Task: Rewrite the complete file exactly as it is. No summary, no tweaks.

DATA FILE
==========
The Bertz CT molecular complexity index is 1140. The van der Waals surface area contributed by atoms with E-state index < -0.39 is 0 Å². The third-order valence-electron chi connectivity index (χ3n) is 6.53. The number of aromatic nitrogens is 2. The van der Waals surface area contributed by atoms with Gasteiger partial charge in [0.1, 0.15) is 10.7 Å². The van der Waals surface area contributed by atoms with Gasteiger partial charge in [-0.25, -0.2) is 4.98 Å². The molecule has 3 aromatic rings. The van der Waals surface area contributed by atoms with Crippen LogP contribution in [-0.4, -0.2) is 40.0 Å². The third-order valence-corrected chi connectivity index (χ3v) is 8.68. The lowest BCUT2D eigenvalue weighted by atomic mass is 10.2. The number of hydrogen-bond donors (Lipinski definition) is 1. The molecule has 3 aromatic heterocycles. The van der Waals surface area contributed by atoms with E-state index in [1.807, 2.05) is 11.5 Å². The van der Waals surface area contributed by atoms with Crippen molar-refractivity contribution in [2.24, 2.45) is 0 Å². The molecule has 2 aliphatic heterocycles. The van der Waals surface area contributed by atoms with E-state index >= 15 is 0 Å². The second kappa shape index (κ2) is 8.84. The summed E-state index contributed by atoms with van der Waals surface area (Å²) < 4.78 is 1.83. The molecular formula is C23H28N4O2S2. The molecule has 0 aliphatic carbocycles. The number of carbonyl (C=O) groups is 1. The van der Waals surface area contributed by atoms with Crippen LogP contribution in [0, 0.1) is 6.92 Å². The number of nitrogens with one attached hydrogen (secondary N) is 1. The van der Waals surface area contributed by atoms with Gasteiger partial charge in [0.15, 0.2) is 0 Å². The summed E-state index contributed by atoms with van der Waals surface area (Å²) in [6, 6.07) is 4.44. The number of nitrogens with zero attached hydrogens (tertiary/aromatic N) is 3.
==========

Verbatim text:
The Bertz CT molecular complexity index is 1140. The van der Waals surface area contributed by atoms with E-state index < -0.39 is 0 Å². The third-order valence-electron chi connectivity index (χ3n) is 6.53. The number of aromatic nitrogens is 2. The van der Waals surface area contributed by atoms with Gasteiger partial charge in [0.1, 0.15) is 10.7 Å². The van der Waals surface area contributed by atoms with Gasteiger partial charge in [-0.25, -0.2) is 4.98 Å². The molecule has 3 aromatic rings. The van der Waals surface area contributed by atoms with Crippen LogP contribution in [-0.4, -0.2) is 40.0 Å². The third-order valence-corrected chi connectivity index (χ3v) is 8.68. The lowest BCUT2D eigenvalue weighted by atomic mass is 10.2. The number of hydrogen-bond donors (Lipinski definition) is 1. The molecule has 3 aromatic heterocycles. The van der Waals surface area contributed by atoms with E-state index in [1.807, 2.05) is 11.5 Å². The van der Waals surface area contributed by atoms with Crippen molar-refractivity contribution in [2.24, 2.45) is 0 Å². The molecule has 2 aliphatic heterocycles. The van der Waals surface area contributed by atoms with E-state index >= 15 is 0 Å². The second kappa shape index (κ2) is 8.84. The summed E-state index contributed by atoms with van der Waals surface area (Å²) < 4.78 is 1.83. The molecular formula is C23H28N4O2S2. The molecule has 0 aliphatic carbocycles. The number of carbonyl (C=O) groups is 1. The van der Waals surface area contributed by atoms with Crippen LogP contribution in [0, 0.1) is 6.92 Å². The number of nitrogens with one attached hydrogen (secondary N) is 1. The van der Waals surface area contributed by atoms with Gasteiger partial charge in [0.15, 0.2) is 0 Å². The summed E-state index contributed by atoms with van der Waals surface area (Å²) in [6, 6.07) is 4.44. The number of nitrogens with zero attached hydrogens (tertiary/aromatic N) is 3.